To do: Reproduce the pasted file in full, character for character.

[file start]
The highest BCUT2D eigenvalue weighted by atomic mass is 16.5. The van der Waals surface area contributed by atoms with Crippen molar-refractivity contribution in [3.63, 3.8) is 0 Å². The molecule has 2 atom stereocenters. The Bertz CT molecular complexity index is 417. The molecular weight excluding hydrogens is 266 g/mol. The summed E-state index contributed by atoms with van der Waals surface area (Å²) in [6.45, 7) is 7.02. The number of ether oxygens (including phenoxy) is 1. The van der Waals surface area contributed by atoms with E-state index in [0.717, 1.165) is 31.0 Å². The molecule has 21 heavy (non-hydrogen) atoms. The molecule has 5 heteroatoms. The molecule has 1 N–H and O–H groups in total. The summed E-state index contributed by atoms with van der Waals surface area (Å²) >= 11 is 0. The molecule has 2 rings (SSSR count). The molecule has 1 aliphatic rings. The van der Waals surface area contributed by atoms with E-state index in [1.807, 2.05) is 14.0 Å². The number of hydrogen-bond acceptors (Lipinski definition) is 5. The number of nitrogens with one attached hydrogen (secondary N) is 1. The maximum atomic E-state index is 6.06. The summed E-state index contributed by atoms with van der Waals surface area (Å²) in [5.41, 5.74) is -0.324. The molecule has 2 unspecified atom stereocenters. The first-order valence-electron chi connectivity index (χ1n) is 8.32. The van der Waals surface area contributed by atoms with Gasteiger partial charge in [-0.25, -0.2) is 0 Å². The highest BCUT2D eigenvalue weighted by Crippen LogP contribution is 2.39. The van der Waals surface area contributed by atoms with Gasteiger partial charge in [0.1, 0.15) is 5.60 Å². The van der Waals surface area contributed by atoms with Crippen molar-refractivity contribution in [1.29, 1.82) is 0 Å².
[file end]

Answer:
The highest BCUT2D eigenvalue weighted by atomic mass is 16.5. The van der Waals surface area contributed by atoms with Crippen molar-refractivity contribution in [3.63, 3.8) is 0 Å². The molecule has 2 atom stereocenters. The Bertz CT molecular complexity index is 417. The molecular weight excluding hydrogens is 266 g/mol. The summed E-state index contributed by atoms with van der Waals surface area (Å²) in [6.45, 7) is 7.02. The number of ether oxygens (including phenoxy) is 1. The van der Waals surface area contributed by atoms with E-state index in [0.717, 1.165) is 31.0 Å². The molecule has 21 heavy (non-hydrogen) atoms. The molecule has 5 heteroatoms. The molecule has 1 N–H and O–H groups in total. The summed E-state index contributed by atoms with van der Waals surface area (Å²) >= 11 is 0. The molecule has 2 rings (SSSR count). The molecule has 1 aliphatic rings. The van der Waals surface area contributed by atoms with E-state index in [1.807, 2.05) is 14.0 Å². The number of hydrogen-bond acceptors (Lipinski definition) is 5. The number of nitrogens with one attached hydrogen (secondary N) is 1. The maximum atomic E-state index is 6.06. The summed E-state index contributed by atoms with van der Waals surface area (Å²) in [5.41, 5.74) is -0.324. The molecule has 2 unspecified atom stereocenters. The first-order valence-electron chi connectivity index (χ1n) is 8.32. The van der Waals surface area contributed by atoms with Gasteiger partial charge in [-0.25, -0.2) is 0 Å². The highest BCUT2D eigenvalue weighted by Crippen LogP contribution is 2.39. The van der Waals surface area contributed by atoms with Gasteiger partial charge in [0.1, 0.15) is 5.60 Å². The van der Waals surface area contributed by atoms with Crippen molar-refractivity contribution in [1.29, 1.82) is 0 Å².